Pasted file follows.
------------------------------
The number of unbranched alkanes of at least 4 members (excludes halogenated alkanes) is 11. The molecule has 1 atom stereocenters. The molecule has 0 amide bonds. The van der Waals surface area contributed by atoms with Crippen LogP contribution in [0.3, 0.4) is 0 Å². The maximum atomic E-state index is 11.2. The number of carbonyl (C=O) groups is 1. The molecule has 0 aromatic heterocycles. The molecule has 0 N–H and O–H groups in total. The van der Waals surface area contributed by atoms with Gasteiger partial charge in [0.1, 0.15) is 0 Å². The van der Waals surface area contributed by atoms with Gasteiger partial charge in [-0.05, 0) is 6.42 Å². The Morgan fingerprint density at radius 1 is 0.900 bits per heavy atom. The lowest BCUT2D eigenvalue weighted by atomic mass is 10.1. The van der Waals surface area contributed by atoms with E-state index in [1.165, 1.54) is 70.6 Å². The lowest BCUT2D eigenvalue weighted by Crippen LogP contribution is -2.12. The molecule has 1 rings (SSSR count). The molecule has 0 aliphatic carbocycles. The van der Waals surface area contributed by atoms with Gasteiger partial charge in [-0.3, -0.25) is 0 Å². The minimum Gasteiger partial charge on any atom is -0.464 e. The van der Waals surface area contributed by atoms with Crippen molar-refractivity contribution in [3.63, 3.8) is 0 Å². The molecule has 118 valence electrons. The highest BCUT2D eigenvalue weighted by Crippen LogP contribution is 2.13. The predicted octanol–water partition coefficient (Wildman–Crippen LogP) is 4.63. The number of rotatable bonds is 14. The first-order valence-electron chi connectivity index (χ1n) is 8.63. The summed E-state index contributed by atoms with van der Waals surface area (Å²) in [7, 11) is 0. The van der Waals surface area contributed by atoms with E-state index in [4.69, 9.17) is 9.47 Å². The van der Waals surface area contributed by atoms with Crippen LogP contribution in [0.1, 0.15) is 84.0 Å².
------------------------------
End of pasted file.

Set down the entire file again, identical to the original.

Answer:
The number of unbranched alkanes of at least 4 members (excludes halogenated alkanes) is 11. The molecule has 1 atom stereocenters. The molecule has 0 amide bonds. The van der Waals surface area contributed by atoms with Crippen LogP contribution in [0.3, 0.4) is 0 Å². The maximum atomic E-state index is 11.2. The number of carbonyl (C=O) groups is 1. The molecule has 0 aromatic heterocycles. The molecule has 0 N–H and O–H groups in total. The van der Waals surface area contributed by atoms with Gasteiger partial charge in [0.1, 0.15) is 0 Å². The van der Waals surface area contributed by atoms with Gasteiger partial charge in [-0.05, 0) is 6.42 Å². The Morgan fingerprint density at radius 1 is 0.900 bits per heavy atom. The lowest BCUT2D eigenvalue weighted by atomic mass is 10.1. The van der Waals surface area contributed by atoms with E-state index in [1.165, 1.54) is 70.6 Å². The lowest BCUT2D eigenvalue weighted by Crippen LogP contribution is -2.12. The molecule has 1 rings (SSSR count). The molecule has 0 aliphatic carbocycles. The van der Waals surface area contributed by atoms with Gasteiger partial charge in [-0.3, -0.25) is 0 Å². The minimum Gasteiger partial charge on any atom is -0.464 e. The van der Waals surface area contributed by atoms with Crippen molar-refractivity contribution in [3.63, 3.8) is 0 Å². The molecule has 118 valence electrons. The highest BCUT2D eigenvalue weighted by Crippen LogP contribution is 2.13. The predicted octanol–water partition coefficient (Wildman–Crippen LogP) is 4.63. The number of rotatable bonds is 14. The first-order valence-electron chi connectivity index (χ1n) is 8.63. The summed E-state index contributed by atoms with van der Waals surface area (Å²) in [7, 11) is 0. The van der Waals surface area contributed by atoms with E-state index in [4.69, 9.17) is 9.47 Å². The van der Waals surface area contributed by atoms with Crippen LogP contribution in [0.1, 0.15) is 84.0 Å².